Tax on Required Minimum Distribution (RMD)

Today TaxMama® hears from “AReasonableMan” in the TaxQuips Forum, with a question about his wife’s inheritance.  Essentially, it boils down to this.
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His mother-in-law died. Among the items his wife inherited is an IRA. When a person is over age 70 ½, they are required to draw a certain amount out of their IRAs and retirement plans each year – or face a substantial penalty. This is a called a Required Minimum Distribution or RMD. The Man says his mother-in-law did not draw her RMD for the year before she died. The IRA administrator sent it to his wife. The Man wants to know, who pays tax on this RMD – his wife or mother-in-law?
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Dear Mr. Oh So Reasonable,

Mike Reed, EA in California responds, with a great deal of detail, including links to the sources of information. In essence, Mike explains that if the RMD had been drawn during Mom’s lifetime, the taxes would have been paid by her estate. Since the RMD was drawn after her death, the beneficiary (his wife) is responsible for the taxes.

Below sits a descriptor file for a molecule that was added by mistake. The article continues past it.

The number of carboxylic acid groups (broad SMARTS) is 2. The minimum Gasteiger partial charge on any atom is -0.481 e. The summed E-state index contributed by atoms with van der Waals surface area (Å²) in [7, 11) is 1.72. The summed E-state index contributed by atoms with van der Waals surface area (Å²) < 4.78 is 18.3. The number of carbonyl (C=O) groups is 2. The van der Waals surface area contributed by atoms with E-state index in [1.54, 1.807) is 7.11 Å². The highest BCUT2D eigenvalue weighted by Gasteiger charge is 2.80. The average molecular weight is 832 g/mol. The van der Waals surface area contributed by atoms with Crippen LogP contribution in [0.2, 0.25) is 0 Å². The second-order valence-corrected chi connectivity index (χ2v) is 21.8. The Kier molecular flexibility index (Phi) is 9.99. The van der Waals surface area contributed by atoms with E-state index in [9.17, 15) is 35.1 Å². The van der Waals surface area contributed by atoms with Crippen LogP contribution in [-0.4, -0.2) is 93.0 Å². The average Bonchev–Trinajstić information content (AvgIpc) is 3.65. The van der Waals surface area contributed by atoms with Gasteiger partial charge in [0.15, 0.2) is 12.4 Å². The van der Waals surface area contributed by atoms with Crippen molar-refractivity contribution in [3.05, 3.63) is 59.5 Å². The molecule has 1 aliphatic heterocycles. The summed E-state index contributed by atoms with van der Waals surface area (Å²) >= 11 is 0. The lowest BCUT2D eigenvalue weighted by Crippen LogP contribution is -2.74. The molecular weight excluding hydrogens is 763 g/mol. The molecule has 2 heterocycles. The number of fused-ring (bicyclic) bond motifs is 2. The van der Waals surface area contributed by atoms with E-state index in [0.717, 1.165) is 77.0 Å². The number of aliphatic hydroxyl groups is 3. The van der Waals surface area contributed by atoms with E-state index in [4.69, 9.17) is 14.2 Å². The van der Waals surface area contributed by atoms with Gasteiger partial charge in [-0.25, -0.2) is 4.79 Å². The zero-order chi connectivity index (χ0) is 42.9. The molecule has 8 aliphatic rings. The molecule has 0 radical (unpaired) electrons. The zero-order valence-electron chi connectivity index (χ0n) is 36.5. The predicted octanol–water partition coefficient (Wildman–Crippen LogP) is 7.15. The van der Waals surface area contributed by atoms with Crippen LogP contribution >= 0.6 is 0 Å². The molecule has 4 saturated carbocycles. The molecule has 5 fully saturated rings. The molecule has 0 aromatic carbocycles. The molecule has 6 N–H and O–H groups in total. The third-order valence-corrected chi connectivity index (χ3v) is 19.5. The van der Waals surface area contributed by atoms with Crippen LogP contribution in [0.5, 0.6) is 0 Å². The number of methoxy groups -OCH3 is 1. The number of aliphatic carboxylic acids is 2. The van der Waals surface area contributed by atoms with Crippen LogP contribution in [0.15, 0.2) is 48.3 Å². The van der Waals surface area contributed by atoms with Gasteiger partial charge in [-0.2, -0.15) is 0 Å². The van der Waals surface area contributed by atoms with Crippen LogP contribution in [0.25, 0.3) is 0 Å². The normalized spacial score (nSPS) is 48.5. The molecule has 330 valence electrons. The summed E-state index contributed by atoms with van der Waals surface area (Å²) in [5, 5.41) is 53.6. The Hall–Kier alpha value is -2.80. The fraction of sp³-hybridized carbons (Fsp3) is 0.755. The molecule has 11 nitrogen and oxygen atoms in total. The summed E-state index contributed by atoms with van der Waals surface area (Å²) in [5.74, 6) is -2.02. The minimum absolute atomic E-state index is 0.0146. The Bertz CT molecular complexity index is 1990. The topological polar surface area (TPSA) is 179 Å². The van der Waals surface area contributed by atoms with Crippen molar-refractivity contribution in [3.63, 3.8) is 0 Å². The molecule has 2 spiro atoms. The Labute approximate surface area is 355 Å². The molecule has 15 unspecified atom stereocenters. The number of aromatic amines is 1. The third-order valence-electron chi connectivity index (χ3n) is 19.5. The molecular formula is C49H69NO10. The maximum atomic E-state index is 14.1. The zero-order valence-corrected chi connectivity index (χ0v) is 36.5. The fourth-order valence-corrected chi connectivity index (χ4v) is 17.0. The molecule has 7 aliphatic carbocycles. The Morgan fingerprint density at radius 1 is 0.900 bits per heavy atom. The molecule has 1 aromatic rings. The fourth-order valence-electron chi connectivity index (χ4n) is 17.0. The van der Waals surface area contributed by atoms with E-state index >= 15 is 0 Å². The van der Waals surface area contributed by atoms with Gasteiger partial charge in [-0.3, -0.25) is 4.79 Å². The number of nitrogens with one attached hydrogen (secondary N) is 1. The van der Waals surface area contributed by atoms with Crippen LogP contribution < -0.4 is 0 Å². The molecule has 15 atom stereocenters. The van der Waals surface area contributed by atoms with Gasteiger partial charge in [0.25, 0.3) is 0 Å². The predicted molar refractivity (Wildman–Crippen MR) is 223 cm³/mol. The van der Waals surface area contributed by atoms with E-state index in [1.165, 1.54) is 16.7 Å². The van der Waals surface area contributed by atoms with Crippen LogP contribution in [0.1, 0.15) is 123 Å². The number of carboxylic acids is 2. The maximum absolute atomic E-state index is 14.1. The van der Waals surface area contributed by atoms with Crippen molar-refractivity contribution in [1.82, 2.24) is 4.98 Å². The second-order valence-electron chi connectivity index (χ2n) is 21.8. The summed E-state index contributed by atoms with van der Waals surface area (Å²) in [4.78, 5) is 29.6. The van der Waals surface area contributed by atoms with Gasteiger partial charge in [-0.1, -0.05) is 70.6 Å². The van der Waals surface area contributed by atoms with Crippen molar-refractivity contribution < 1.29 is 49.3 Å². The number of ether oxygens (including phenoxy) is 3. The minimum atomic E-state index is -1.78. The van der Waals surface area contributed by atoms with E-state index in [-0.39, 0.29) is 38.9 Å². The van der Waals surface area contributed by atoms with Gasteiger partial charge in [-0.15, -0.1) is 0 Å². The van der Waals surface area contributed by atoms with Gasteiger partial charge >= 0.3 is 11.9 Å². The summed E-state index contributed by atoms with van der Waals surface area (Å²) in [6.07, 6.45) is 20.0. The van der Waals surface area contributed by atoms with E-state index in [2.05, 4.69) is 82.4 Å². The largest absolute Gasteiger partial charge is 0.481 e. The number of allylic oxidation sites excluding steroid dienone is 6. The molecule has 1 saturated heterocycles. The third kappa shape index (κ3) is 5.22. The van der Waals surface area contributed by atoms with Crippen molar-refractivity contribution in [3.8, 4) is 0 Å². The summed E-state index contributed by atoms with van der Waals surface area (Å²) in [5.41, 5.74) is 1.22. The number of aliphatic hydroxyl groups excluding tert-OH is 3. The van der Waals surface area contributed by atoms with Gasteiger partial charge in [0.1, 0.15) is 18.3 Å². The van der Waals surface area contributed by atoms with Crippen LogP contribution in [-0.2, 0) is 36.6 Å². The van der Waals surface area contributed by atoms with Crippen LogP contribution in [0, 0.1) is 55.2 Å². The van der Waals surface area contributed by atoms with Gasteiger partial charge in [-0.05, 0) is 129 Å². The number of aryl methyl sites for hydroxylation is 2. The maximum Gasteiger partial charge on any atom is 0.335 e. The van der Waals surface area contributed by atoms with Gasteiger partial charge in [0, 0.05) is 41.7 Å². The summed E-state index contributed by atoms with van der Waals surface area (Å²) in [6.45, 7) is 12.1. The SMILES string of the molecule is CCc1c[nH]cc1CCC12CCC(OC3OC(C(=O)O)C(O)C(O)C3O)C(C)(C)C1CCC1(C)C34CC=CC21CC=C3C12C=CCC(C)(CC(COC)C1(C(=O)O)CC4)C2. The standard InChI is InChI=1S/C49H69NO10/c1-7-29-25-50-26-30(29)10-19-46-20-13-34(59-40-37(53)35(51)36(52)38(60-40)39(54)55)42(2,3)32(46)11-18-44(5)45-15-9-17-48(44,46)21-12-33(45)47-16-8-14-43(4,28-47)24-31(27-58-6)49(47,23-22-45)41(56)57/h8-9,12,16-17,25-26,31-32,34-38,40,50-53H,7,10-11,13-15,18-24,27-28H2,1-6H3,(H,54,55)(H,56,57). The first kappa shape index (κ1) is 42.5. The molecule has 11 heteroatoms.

Mr. Oh So Reasonable complains about all this and the unfairness of it all – and the fact that the IRS doesn’t provide any information about this.
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Whine, whine, whine…

In fact, the IRS does, and TaxMama® provides a variety of links that pop up easily in any quickie Google search. Clearly, he never even looked.

But the real issue I want to bring out is – if you are so concerned about keeping taxes lowest? Deal with this during a person’s lifetime.
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Mom was clearly in her 70’s. Help her deal with her tax issues (like taking an RMD in January), and help her put together a written will or trust.
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I know, it’s a tough conversation. But done with love, and honest concern, rather than pure greed and hostility, this is an important conversation to have. It will keep taxes low. It will keep probate costs low (or eliminate them in many states). It will reduce friction among the heirs and survivors.

And remember, you can find answers to all kinds of questions about post-death tax issues and other tax and business issues, free. Where? Where else? At

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